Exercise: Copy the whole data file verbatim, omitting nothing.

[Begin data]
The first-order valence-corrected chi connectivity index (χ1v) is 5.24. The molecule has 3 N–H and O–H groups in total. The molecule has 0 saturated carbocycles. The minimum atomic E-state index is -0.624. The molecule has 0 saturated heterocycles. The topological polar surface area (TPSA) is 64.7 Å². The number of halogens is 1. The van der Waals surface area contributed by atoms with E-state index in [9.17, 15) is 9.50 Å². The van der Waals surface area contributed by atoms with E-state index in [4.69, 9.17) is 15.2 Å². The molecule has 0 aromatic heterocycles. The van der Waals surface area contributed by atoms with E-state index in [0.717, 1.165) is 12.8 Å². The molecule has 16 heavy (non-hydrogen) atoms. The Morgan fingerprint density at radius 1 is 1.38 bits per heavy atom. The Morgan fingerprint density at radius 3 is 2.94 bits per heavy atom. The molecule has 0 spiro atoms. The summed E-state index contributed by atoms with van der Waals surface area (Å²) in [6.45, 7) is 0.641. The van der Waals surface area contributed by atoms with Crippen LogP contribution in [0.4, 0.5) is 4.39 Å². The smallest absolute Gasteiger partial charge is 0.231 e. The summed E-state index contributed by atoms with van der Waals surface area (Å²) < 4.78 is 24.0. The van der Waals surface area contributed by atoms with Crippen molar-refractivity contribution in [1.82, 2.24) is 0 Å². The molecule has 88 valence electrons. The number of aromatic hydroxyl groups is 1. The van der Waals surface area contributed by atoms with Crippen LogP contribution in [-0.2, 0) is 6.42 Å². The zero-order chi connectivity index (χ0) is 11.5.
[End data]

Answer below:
The first-order valence-corrected chi connectivity index (χ1v) is 5.24. The molecule has 3 N–H and O–H groups in total. The molecule has 0 saturated carbocycles. The minimum atomic E-state index is -0.624. The molecule has 0 saturated heterocycles. The topological polar surface area (TPSA) is 64.7 Å². The number of halogens is 1. The van der Waals surface area contributed by atoms with E-state index in [9.17, 15) is 9.50 Å². The van der Waals surface area contributed by atoms with E-state index in [4.69, 9.17) is 15.2 Å². The molecule has 0 aromatic heterocycles. The van der Waals surface area contributed by atoms with E-state index in [0.717, 1.165) is 12.8 Å². The molecule has 16 heavy (non-hydrogen) atoms. The Morgan fingerprint density at radius 1 is 1.38 bits per heavy atom. The Morgan fingerprint density at radius 3 is 2.94 bits per heavy atom. The molecule has 0 spiro atoms. The summed E-state index contributed by atoms with van der Waals surface area (Å²) in [6.45, 7) is 0.641. The van der Waals surface area contributed by atoms with Crippen LogP contribution in [0.4, 0.5) is 4.39 Å². The smallest absolute Gasteiger partial charge is 0.231 e. The summed E-state index contributed by atoms with van der Waals surface area (Å²) < 4.78 is 24.0. The van der Waals surface area contributed by atoms with Crippen molar-refractivity contribution in [1.82, 2.24) is 0 Å². The molecule has 88 valence electrons. The number of aromatic hydroxyl groups is 1. The van der Waals surface area contributed by atoms with Crippen LogP contribution in [-0.2, 0) is 6.42 Å². The zero-order chi connectivity index (χ0) is 11.5.